The Icelandic Meteorological Office reported intense earthquake swarms in the southwestern part of the country in recent weeks, likely tied to the movement of underground magma, or molten rock, in and around the Reykjanes Peninsula.
The sharp uptick in seismic activity prompted authorities to evacuate all 3,400 residents from the town of Grindavik on Saturday. The U.S. Embassy in Iceland, which issued its own volcano alert Friday, said seismic activity created ruptures on the primary road to Grindavik.
Iceland’s Civil Protection Agency warned that a large magma tunnel is forming that could reach the town. Volcanic eruptions occur when magma pushes up from the Earth’s crust, forming lava at the surface.
Officials said it's not yet clear if the magma will reach the surface — and where that may occur — but added that the evacuation was ordered with the safety of residents in mind. Still, authorities said that there is no imminent danger and that people should not panic.
"It’s important that everyone remain calm, because we have a good amount of time to react," the agency said in a statement issued late Friday.
The meteorological office is closely monitoring the situation and said Monday that around 900 earthquakes had been detected since midnight but that their size and intensity were decreasing. Earlier in the day, officials said ground deformation in the region has also slowed, which “can be an indication that magma is moving closer to the surface.”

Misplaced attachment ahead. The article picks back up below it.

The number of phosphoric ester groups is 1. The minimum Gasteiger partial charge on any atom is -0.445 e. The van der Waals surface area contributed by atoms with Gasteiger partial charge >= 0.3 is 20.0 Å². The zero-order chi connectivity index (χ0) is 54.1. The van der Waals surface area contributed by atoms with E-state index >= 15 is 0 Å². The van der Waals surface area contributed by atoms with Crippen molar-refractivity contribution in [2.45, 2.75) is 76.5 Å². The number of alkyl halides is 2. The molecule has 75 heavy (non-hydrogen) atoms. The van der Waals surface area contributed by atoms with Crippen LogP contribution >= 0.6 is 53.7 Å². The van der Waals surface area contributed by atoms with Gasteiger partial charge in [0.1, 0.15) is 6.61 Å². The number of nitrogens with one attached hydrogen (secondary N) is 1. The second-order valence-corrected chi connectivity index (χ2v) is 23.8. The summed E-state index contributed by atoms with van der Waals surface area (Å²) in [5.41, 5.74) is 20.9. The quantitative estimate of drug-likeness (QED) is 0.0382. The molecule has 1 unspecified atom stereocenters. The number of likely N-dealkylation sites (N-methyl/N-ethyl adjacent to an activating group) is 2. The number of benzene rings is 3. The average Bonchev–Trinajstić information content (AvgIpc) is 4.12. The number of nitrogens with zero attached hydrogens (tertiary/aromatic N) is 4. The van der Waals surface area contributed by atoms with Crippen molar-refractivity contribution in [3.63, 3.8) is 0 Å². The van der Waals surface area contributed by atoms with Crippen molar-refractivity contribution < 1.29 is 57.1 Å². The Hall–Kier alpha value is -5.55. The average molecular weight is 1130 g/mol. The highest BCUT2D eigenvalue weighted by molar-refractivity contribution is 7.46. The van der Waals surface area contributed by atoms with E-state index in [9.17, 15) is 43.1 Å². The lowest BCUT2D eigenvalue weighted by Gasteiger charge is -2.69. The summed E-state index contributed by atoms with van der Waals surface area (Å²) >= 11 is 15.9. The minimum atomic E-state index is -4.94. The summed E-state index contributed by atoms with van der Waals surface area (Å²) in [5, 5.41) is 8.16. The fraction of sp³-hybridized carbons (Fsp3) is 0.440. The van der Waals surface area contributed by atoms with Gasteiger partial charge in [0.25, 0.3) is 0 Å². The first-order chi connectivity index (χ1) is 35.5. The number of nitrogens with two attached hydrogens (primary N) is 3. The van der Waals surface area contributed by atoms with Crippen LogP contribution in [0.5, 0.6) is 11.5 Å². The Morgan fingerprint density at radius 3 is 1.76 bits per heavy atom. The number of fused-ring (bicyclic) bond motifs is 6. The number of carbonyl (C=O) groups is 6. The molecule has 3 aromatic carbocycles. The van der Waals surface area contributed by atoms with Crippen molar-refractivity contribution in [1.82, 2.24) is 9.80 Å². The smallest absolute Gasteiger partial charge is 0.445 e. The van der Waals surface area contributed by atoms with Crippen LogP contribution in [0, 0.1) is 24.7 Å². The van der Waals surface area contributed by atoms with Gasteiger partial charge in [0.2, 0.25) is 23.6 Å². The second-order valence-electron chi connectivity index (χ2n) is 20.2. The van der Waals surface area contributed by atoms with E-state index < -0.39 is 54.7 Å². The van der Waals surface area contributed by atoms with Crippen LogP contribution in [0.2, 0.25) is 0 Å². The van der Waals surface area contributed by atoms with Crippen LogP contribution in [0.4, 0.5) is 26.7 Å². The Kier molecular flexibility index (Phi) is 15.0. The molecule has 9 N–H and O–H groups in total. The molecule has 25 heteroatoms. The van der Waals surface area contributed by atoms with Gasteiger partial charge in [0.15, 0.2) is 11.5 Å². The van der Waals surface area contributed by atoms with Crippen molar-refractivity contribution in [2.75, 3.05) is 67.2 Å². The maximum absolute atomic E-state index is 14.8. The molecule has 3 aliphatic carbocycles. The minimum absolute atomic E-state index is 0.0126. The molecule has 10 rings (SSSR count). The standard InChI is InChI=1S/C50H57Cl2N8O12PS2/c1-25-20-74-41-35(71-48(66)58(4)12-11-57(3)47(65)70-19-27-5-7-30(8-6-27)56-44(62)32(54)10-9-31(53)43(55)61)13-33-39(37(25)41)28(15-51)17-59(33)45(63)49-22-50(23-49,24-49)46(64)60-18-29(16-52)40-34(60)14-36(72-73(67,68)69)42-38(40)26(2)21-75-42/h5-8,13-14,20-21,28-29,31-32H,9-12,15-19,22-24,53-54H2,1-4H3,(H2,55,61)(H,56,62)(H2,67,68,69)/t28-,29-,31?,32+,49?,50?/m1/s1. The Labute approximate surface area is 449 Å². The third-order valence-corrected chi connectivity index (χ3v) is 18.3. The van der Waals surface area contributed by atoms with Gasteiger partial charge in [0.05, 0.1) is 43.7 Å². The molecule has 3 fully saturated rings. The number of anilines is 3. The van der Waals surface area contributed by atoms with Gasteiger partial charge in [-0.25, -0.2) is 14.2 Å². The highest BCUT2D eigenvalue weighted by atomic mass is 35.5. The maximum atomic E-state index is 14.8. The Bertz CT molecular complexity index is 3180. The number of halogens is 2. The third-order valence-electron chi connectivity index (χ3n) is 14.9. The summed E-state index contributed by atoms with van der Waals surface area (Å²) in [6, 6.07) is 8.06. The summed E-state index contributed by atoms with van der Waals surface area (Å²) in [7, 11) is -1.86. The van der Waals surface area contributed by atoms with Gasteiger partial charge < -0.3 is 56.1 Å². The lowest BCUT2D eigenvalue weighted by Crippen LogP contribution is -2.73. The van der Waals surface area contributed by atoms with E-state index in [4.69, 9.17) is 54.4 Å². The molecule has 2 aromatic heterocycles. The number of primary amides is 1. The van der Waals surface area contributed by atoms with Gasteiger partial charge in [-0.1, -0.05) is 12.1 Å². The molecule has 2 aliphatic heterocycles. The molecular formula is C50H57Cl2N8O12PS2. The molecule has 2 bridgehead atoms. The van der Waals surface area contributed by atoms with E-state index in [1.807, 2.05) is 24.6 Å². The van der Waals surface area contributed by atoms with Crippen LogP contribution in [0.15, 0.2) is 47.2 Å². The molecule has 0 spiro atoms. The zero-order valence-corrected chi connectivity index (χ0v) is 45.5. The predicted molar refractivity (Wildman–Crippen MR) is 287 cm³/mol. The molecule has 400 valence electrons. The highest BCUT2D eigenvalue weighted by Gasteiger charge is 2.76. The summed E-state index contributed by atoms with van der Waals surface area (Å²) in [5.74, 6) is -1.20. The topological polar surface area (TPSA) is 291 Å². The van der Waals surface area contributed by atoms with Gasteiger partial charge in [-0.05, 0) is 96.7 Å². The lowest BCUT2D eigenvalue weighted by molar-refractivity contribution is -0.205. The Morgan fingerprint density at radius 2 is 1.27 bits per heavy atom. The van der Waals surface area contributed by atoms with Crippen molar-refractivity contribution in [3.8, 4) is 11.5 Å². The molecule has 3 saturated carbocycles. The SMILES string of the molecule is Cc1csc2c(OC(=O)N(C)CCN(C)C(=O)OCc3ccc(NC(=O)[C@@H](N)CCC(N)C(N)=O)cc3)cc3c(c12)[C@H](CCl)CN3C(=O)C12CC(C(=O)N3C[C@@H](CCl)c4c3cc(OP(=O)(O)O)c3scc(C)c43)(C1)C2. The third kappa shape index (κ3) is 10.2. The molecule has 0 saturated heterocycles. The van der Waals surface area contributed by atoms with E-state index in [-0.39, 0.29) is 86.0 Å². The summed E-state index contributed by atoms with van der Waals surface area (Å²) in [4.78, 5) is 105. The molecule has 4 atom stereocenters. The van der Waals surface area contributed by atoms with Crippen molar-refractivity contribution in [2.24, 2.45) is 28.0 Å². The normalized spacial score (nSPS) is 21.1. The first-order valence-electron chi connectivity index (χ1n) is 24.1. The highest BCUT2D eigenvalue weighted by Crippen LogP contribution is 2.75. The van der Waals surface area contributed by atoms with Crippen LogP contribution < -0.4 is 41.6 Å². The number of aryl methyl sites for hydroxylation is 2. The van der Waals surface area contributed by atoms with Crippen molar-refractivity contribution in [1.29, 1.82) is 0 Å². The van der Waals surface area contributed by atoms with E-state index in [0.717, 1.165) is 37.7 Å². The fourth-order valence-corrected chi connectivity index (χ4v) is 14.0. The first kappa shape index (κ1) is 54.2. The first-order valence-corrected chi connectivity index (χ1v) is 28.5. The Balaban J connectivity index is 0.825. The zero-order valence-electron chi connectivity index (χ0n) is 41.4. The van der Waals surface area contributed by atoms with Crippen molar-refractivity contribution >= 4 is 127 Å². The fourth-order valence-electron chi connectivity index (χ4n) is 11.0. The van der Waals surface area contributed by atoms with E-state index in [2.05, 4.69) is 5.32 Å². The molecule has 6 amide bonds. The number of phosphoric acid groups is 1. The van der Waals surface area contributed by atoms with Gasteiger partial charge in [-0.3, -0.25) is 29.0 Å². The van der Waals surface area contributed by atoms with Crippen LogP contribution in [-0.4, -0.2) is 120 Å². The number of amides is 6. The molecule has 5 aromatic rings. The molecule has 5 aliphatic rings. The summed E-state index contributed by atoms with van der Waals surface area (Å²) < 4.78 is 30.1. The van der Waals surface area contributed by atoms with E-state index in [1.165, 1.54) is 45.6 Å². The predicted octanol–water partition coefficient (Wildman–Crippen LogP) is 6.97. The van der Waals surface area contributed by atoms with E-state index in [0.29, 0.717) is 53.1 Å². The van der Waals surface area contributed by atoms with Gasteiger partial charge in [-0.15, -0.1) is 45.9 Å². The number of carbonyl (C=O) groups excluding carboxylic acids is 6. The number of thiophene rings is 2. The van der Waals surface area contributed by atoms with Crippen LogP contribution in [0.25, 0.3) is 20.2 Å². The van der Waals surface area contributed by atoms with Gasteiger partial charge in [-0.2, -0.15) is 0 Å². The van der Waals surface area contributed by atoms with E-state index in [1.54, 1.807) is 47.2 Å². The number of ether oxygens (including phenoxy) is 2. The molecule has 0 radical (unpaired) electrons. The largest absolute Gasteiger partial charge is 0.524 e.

The U.S. Embassy's alert followed the earthquake swarms and other signs of volcanic activity in the Reykjanes Peninsula.
Embassy officials said volcanic hazards may include lava, toxic gases and heavy smoke from fires ignited by lava.
Iceland is one of the most active volcano hot spots in the world, owing to the island’s location where two tectonic plates, the Eurasian and the North American plates, are slowly moving away from each other.
The movement along these plate boundaries frequently produces earthquakes, and as the planet's crust pulls apart, magma can rise to the surface, triggering volcanic eruptions.
There are around 30 active volcano systems in the country, according to the meteorological office.
In 2010, a series of major eruptions at the Eyjafjallajökull volcano in Iceland produced an enormous ash cloud that blanketed the area, causing extensive air travel cancellations across Europe.
This article was originally published on NBCNews.com